# Orthonormality of the columns of a matrix

I am studying orthogonal columns and matrices right now and I have encountered the following theorem:

Theorem An $m \times n$ matrix $U$ has orthonormal columns if and only if $U^T U = 1$.

Is it even possible to have a matrix $U$ of the size $m\neq n$ here?

I ask because $U^TU=I\iff U^T=U^{-1}$, which means $U$ must be $n\times n$.

Also, I tried using it on some examples.

For instance, let $\displaystyle y=(4,8,1), u_1=\left(\frac{2}{3},\frac{1}{3},\frac{2}{3}\right), u_2=\left(-\frac{2}{3},\frac{2}{3},\frac{1}{3}\right), W=\text{span}(u_1,u_2)$ and $U$ be the matrix formed by $u_1$ and $u_2$ as columns.

So $\{u_1,u_2\}$ is an orthonormal set (I checked it is an orthogonal set and $u_1\cdot u_1=u_2\cdot u_2 = 1$).

But I am not able to use this theorem computing $U^TU$ and $UU^T$ (i.e. $UU^T\neq I$!). I am definitely misunderstanding something here.

If $u_1\cdot u_1=1$, would $u_1$ be an orthonormal column?

• $U^TU = I$ doesn't imply $U$ is invertible. Actually, $U$ can be not a square matrix. An invertible matrix must be squared. Aug 4 '15 at 0:06

Your mistake is that if $U$ is $m\times n$ you are always allowed to take the transpose, but $U$ is not necessarily invertible. $U^T$ in this case is an $n\times m$ matrix, and the product $U^TU$ makes sense because you end up with an $n\times n$ matrix (an $n\times m$ matrix multiplies on the left of an $m\times n$ matrix yields an $n\times n$ matrix). Similarly $UU^T$ also makes sense but in this case you get an $m\times m$ matrix by the same logic.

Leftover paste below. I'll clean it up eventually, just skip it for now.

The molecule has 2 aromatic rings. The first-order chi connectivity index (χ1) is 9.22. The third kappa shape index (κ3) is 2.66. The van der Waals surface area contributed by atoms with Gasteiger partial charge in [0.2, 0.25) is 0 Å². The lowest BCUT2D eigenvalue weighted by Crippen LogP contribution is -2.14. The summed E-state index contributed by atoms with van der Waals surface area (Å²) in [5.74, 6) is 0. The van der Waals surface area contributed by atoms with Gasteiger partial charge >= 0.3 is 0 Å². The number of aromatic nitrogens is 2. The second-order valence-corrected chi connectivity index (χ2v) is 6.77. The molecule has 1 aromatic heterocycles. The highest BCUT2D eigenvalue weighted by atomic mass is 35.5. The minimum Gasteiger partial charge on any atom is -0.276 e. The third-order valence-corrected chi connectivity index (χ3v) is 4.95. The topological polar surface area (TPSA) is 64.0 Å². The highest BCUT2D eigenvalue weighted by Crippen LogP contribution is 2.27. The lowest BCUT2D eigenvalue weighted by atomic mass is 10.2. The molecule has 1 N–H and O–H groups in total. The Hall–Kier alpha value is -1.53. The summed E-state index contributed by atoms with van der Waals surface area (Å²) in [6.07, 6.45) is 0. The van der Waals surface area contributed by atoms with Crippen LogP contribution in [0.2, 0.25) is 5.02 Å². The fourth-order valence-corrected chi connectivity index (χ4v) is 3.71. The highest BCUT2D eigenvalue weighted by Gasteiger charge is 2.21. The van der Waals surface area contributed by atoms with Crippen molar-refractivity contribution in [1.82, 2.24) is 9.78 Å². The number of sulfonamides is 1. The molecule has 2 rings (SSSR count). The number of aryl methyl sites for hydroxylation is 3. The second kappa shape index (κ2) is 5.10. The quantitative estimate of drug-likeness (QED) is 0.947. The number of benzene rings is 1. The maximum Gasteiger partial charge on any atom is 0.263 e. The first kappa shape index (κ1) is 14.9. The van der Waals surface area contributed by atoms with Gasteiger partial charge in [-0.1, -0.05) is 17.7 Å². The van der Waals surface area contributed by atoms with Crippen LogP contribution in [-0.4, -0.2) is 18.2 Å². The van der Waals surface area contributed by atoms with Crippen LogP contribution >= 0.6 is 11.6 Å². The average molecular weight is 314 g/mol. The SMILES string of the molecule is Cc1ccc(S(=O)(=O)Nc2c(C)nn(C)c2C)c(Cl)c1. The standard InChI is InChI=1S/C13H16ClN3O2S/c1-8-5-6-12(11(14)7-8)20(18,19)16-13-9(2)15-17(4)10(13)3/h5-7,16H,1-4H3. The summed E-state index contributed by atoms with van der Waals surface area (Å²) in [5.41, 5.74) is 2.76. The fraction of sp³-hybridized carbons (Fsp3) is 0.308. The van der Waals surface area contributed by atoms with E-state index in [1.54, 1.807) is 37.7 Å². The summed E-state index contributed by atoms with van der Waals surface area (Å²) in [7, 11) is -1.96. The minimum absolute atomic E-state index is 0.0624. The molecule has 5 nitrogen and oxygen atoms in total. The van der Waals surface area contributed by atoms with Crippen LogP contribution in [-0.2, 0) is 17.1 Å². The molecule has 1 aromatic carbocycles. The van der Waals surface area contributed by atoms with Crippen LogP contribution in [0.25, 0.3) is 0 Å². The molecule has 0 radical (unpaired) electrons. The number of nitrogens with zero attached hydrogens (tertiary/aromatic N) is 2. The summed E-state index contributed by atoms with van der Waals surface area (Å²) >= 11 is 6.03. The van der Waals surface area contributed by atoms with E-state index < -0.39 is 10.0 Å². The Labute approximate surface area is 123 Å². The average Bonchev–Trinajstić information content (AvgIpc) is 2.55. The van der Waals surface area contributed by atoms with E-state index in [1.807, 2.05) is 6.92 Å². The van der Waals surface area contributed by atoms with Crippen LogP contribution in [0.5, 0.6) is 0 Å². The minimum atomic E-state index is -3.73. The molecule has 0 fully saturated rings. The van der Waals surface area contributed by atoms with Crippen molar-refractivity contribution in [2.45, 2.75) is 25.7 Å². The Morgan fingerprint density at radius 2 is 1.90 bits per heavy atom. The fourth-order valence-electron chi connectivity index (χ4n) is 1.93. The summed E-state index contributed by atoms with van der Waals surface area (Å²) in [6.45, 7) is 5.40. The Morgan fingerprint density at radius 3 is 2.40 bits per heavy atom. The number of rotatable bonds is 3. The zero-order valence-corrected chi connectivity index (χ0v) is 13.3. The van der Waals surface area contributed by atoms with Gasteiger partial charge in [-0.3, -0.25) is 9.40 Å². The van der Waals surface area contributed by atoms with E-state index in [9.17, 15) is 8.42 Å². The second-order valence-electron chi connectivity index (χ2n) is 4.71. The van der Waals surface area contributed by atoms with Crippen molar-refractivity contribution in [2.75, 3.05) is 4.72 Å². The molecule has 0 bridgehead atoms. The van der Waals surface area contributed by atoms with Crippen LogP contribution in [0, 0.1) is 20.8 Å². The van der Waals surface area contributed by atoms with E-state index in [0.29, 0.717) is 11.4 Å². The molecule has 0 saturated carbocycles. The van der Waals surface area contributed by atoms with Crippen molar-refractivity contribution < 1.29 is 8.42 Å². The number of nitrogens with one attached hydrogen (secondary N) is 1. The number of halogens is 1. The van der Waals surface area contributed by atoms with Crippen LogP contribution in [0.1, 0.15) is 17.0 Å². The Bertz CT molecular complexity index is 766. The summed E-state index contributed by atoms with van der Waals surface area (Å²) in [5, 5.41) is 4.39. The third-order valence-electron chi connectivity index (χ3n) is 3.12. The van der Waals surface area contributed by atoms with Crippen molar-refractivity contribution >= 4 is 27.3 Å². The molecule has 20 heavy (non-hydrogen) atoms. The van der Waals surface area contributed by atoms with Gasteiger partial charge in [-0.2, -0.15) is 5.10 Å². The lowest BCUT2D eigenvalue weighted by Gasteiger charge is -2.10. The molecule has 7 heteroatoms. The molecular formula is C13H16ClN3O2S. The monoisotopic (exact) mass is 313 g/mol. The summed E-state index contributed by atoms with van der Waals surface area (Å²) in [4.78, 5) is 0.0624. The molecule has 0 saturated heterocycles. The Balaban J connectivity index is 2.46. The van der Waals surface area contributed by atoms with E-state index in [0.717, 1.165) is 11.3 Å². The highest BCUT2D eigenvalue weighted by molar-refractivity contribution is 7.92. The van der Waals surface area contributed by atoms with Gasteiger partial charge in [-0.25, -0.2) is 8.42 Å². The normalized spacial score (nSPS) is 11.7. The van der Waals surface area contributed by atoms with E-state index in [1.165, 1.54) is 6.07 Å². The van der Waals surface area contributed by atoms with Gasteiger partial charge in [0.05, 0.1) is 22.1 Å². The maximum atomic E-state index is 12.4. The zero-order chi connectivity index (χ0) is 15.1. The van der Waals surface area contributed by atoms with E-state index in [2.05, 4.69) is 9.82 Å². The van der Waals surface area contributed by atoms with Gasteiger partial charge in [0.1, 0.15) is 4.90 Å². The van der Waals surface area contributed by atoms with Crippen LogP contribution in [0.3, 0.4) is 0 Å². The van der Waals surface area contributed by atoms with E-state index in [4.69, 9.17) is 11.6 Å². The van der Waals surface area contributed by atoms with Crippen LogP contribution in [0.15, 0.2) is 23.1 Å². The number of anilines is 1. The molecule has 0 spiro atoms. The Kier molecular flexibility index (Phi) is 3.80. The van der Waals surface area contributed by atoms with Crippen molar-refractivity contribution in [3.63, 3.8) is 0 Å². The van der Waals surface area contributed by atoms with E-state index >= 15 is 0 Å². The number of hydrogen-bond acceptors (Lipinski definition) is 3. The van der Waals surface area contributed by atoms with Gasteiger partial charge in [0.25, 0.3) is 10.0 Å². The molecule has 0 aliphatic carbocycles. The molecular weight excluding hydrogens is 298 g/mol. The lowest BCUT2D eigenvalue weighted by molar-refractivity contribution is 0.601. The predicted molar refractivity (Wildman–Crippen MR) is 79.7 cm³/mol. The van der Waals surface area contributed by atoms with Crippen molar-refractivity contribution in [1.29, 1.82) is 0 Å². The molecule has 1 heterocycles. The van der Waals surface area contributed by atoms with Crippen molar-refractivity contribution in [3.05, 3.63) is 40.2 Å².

Above you wrote $U^TU = I \Leftrightarrow U^T = U^{-1}$, but this is not correct. Just because $U^TU = I$ doesn't mean $U$ is invertible. For invertibility you would require that $m = n$. If the dimensions are different you are automatically guaranteed that $U$ is not invertible because it doesn't achieve full rank: at least one of its rows or columns is linearly dependent on the other rows/columns, respectively. Even if a matrix is square ($m=n$) you only get invertibility when all of the columns (interchangeably, all of the rows) are linearly independent.

To illustrate why $U^TU = I$ implies the columns of $U$ are orthogonal, suppose that $U = \left [ \begin{array}{ccc} u_1 & \ldots & u_n \\ \end{array} \right ]$ where $u_i$ is the $i$th column of $U$. Then the multiplication $U^TU = I$ is equivalent to

$$\left [ \begin{array}{c} u_1^T \\ \vdots \\ u_n^T \\ \end{array} \right ] \left [ \begin{array}{ccc} u_1 & \ldots & u_n \\ \end{array} \right ] \;\; =\;\; \left [ \begin{array}{cccc} \langle u_1, u_1\rangle & \langle u_1, u_2 \rangle & \ldots & \langle u_1, u_n\rangle \\ \langle u_2, u_1 \rangle & \langle u_2, u_2\rangle & \ldots & \langle u_2, u_n \rangle \\ \vdots & \vdots & \ddots & \vdots \\ \langle u_n, u_1\rangle & \langle u_n, u_2\rangle & \ldots & \langle u_n, u_n\rangle\\ \end{array} \right ].$$

This above matrix being equal to the identity, is equivalent to saying that $\langle u_i, u_j\rangle = \delta_{ij}$, hence the columns are orthonormal.

Orthonormality is not a property of a vector, but rather of a set of vectors (in an inner product space):

A set $S = \{v_{\alpha}\}$ of vectors in an inner product space $(\Bbb V, \,\cdot\,)$ is orthonormal iff $$v_{\alpha} \cdot v_{\beta} = \delta_{\alpha \beta} := \left\{ \begin{array}{cl} 1, & \alpha = \beta \\ 0, & \alpha \neq \beta \end{array} \right.$$ (for all $\alpha, \beta$ in the index set).

It is certainly possible to have a nonsquare matrix with orthonormal columns: Given any unit length vector $v \in \Bbb R^n$, $n > 1$, the columns of the $n \times 1$ matrix $\pmatrix{v}$ trivially comprise an orthonormal set. (The flaw in the reasoning in the question is that it assumes the existence of an inverse of the matrix, and this really does require the given matrix to be square.)

On the other hand, one can show easily that an orthonormal set (or even just an orthogonal one) is linearly independent, so an orthonormal set cannot contain more elements than the dimension of the given inner product space; in particular, if the columns of a $m \times n$ matrix are orthonormal, we must have $m \geq n$.